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Fronto-Limbic Brain Dysfunction during the Regulation of Emotion in Schizophrenia

  • Shaun M. Eack ,

    sme12@pitt.edu

    Affiliations School of Social Work, University of Pittsburgh, Pittsburgh, Pennsylvania, United States of America, Western Psychiatric Institute and Clinic, University of Pittsburgh School of Medicine, Pittsburgh, Pennsylvania, United States of America

  • Jessica A. Wojtalik,

    Affiliation School of Social Work, University of Pittsburgh, Pittsburgh, Pennsylvania, United States of America

  • Scott M. Barb,

    Affiliation School of Social Work, University of Pittsburgh, Pittsburgh, Pennsylvania, United States of America

  • Christina E. Newhill,

    Affiliation School of Social Work, University of Pittsburgh, Pittsburgh, Pennsylvania, United States of America

  • Matcheri S. Keshavan,

    Affiliation Massachusetts Mental Health Center Public Psychiatry Division of the Beth Israel Deaconess Medical Center, Harvard Medical School, Boston, Massachusetts, United States of America

  • Mary L. Phillips

    Affiliation Western Psychiatric Institute and Clinic, University of Pittsburgh School of Medicine, Pittsburgh, Pennsylvania, United States of America

Fronto-Limbic Brain Dysfunction during the Regulation of Emotion in Schizophrenia

  • Shaun M. Eack,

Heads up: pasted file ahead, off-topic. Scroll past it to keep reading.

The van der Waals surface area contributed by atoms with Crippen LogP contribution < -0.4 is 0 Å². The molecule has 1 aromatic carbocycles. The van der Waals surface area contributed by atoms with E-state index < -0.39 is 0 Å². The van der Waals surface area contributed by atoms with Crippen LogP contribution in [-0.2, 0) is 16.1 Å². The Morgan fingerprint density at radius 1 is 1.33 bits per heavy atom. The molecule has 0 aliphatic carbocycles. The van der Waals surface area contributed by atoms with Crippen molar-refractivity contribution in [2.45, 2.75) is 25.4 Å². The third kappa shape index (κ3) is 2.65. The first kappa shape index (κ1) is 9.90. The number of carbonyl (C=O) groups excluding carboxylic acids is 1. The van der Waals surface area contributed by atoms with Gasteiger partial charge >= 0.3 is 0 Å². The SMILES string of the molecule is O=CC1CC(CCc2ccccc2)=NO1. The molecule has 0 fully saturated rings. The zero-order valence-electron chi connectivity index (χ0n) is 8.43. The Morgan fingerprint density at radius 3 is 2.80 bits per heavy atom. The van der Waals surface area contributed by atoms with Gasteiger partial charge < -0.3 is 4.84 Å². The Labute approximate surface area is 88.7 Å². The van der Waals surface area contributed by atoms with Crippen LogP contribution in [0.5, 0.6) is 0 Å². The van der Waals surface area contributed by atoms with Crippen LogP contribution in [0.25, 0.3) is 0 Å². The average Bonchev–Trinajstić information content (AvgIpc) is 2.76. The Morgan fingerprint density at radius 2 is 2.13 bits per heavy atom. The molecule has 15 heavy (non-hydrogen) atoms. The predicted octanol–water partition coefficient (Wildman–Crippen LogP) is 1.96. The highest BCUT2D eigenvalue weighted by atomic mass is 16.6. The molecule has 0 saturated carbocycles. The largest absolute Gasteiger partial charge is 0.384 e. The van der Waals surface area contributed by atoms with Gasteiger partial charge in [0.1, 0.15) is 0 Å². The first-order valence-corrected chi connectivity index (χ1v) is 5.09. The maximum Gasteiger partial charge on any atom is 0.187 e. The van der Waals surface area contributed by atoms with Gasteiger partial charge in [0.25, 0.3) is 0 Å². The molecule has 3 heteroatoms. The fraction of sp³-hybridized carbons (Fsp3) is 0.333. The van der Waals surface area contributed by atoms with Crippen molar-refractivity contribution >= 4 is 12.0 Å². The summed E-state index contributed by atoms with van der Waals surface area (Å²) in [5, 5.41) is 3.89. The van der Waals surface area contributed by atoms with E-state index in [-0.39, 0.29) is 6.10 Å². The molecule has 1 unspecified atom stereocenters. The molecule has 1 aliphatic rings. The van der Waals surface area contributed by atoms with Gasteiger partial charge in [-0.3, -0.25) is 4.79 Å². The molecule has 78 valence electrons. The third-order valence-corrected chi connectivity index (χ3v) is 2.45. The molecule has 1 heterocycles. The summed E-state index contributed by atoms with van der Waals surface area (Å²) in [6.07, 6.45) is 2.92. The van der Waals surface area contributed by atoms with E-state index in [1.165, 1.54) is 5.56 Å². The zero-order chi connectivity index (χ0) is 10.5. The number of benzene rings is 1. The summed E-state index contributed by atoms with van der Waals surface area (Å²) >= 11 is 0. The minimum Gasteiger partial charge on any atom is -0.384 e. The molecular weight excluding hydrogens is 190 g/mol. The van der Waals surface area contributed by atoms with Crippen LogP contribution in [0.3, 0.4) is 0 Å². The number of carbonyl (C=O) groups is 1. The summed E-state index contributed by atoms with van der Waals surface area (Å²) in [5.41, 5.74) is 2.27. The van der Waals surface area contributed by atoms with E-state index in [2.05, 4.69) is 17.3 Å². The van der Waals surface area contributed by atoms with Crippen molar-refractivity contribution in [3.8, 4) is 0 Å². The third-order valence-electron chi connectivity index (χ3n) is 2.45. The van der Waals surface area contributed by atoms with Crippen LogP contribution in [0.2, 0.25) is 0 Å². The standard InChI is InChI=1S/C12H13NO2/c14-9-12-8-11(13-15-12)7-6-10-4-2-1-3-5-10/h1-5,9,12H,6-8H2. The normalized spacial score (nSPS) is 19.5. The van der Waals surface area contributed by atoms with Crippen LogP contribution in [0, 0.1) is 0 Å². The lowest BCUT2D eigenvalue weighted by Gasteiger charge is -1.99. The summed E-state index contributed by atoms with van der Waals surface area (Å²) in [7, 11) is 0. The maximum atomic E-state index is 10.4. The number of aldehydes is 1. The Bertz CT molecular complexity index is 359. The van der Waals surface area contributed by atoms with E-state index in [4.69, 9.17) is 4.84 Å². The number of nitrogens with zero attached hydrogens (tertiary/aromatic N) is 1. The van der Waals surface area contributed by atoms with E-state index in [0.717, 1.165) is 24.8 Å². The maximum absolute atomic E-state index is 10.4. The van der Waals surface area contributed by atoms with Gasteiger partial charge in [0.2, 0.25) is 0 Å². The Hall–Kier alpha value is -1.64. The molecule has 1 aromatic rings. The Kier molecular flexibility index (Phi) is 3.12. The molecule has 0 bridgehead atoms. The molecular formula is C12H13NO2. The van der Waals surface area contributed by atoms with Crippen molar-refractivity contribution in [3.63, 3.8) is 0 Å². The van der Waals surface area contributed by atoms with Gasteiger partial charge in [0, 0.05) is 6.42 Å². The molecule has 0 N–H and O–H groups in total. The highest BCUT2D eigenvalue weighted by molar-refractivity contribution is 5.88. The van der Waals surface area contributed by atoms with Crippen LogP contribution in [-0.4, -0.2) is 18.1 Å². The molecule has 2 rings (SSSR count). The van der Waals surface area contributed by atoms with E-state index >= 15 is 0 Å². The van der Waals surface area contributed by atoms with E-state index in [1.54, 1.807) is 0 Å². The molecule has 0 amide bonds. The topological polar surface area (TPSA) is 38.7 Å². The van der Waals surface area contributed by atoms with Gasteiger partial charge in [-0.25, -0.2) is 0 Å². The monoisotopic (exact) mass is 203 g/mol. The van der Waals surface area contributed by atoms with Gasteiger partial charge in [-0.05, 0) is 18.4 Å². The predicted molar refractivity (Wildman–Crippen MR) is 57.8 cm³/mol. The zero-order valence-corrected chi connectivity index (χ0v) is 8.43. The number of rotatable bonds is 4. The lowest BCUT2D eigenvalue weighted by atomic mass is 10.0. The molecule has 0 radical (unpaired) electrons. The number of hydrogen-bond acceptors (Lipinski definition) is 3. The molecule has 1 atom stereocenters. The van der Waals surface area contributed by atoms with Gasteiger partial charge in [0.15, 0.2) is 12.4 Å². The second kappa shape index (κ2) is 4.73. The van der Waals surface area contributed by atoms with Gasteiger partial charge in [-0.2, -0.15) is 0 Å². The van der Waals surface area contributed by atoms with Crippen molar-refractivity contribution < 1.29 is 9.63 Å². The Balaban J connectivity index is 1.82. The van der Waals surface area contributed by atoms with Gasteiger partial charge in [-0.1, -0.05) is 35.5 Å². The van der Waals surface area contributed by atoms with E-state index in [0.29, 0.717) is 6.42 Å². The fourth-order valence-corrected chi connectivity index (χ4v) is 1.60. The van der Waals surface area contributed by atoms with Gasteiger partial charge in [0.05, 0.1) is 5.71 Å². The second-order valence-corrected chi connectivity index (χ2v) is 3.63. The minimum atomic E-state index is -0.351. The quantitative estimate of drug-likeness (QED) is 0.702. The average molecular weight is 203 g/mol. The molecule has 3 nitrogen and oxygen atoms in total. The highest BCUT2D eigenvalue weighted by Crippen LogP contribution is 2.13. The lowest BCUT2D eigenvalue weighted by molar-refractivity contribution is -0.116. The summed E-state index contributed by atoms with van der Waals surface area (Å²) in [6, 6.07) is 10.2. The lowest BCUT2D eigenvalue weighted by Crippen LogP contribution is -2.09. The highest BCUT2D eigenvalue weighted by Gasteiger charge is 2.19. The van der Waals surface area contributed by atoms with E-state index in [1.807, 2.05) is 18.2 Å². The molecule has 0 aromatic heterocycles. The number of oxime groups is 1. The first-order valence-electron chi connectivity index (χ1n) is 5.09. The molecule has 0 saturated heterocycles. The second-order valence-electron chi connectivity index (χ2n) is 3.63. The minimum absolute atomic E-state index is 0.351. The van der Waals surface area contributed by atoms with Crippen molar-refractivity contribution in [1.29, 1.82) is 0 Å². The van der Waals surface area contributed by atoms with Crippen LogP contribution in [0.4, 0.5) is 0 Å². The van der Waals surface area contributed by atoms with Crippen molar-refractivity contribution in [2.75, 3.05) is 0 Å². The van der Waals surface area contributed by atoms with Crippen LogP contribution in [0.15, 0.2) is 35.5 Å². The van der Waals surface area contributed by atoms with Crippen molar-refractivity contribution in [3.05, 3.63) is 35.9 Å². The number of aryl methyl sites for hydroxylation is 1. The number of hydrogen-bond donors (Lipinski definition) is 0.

• Jessica A. Wojtalik, 
  • Scott M. Barb, 
  • Christina E. Newhill, 
  • Matcheri S. Keshavan, 
  • Mary L. Phillips
PLOS
x

Abstract

Schizophrenia is characterized by significant and widespread impairments in the regulation of emotion. Evidence is only recently emerging regarding the neural basis of these emotion regulation impairments, and few studies have focused on the regulation of emotion during effortful cognitive processing. To examine the neural correlates of deficits in effortful emotion regulation, schizophrenia outpatients (N = 20) and age- and gender-matched healthy volunteers (N = 20) completed an emotional faces n-back task to assess the voluntary attentional control subprocess of emotion regulation during functional magnetic resonance imaging. Behavioral measures of emotional intelligence and emotion perception were administered to examine brain-behavior relationships with emotion processing outcomes. Results indicated that patients with schizophrenia demonstrated significantly greater activation in the bilateral striatum, ventromedial prefrontal, and right orbitofrontal cortices during the effortful regulation of positive emotional stimuli, and reduced activity in these same regions when regulating negative emotional information. The opposite pattern of results was observed in healthy individuals. Greater fronto-striatal response to positive emotional distractors was significantly associated with deficits in facial emotion recognition. These findings indicate that abnormalities in striatal and prefrontal cortical systems may be related to deficits in the effortful emotion regulatory process of attentional control in schizophrenia, and may significantly contribute to emotion processing deficits in the disorder.

Introduction

Schizophrenia is characterized by significant impairments in the processing and regulation of emotion [1]. Stress and emotion dysregulation are both prominent contributors to outcome in people with the disorder [2, 3], and while their experience of emotion is similar to others [4], growing evidence is accumulating that individuals with schizophrenia have considerable difficulty in regulating their emotional experiences [5]. Challenges in emotion regulation have important implications for functional outcomes, given the contribution of managing emotions to role performance [6] and successful interpersonal interactions [7].